One of the most misinterpreted concept is how Islam suppresses women. Muslim women are usually seen as Modern women generally view Muslim women as inhibited and underprivileged of their rights. The mass media depicts an orthodox Muslim women as completely covered and conquered by her husband, with slightly more prestige then a servant. One may be shocked to discover, that for 1400 years, Muslim females have enjoyed rights for which modern women are still coping. Islam offers leadership for passive and ultimate culture.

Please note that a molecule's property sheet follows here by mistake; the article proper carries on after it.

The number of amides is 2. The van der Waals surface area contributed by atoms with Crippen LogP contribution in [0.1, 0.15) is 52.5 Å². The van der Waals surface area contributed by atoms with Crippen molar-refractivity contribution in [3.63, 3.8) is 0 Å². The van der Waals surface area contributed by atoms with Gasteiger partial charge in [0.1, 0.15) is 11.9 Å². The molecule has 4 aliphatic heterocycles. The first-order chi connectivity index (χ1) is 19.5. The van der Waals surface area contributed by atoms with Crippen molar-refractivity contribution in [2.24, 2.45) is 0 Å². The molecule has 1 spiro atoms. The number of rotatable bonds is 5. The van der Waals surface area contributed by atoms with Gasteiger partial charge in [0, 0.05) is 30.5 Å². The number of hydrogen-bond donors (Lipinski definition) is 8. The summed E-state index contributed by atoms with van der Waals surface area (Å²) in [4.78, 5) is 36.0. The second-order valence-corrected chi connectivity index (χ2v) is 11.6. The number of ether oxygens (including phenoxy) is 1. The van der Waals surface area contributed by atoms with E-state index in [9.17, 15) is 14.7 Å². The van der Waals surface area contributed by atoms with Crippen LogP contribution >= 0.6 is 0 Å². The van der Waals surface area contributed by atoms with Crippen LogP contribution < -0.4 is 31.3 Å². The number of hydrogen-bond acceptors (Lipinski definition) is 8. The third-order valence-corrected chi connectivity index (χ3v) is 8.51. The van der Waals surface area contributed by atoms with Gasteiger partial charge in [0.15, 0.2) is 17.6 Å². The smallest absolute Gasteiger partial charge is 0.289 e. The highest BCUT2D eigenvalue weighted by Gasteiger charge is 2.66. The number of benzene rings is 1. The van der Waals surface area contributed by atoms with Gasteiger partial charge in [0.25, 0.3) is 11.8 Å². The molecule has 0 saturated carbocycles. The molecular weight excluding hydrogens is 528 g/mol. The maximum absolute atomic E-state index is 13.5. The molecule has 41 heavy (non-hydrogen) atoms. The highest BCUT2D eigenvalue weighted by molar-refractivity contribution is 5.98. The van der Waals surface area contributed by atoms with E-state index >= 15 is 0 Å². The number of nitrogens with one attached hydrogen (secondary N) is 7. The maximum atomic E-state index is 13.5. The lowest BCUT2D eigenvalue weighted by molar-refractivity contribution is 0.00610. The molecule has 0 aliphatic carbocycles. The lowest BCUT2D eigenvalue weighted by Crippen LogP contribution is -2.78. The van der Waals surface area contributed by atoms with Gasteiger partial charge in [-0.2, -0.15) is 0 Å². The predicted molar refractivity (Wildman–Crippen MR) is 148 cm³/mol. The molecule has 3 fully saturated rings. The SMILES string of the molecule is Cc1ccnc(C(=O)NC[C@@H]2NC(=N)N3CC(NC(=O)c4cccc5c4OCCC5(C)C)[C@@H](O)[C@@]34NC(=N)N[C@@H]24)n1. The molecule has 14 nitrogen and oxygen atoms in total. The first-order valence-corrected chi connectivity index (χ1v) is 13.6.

But if we see, in many Muslim societies wearing Hijab (PARDA) is not very common and mostly women refuse it without any solid reason. If we once again read those verses of Quran which are given in the beginning of this article, how great these Qur’anic verses are, along with their implied meanings of lofty and honorable orientations made clear to the nations in this regard. We notice amongst the measures taken in this respect that Allah commands His Prophet (S.A.A.W) to enjoin his wives, the mothers of believers and the daughters. In these verses Allah demands women to use a big piece of cloth which at least covers her body from head to toe. There is a contradiction between the two schools of thought of Islam that is it necessary to cover the face or not?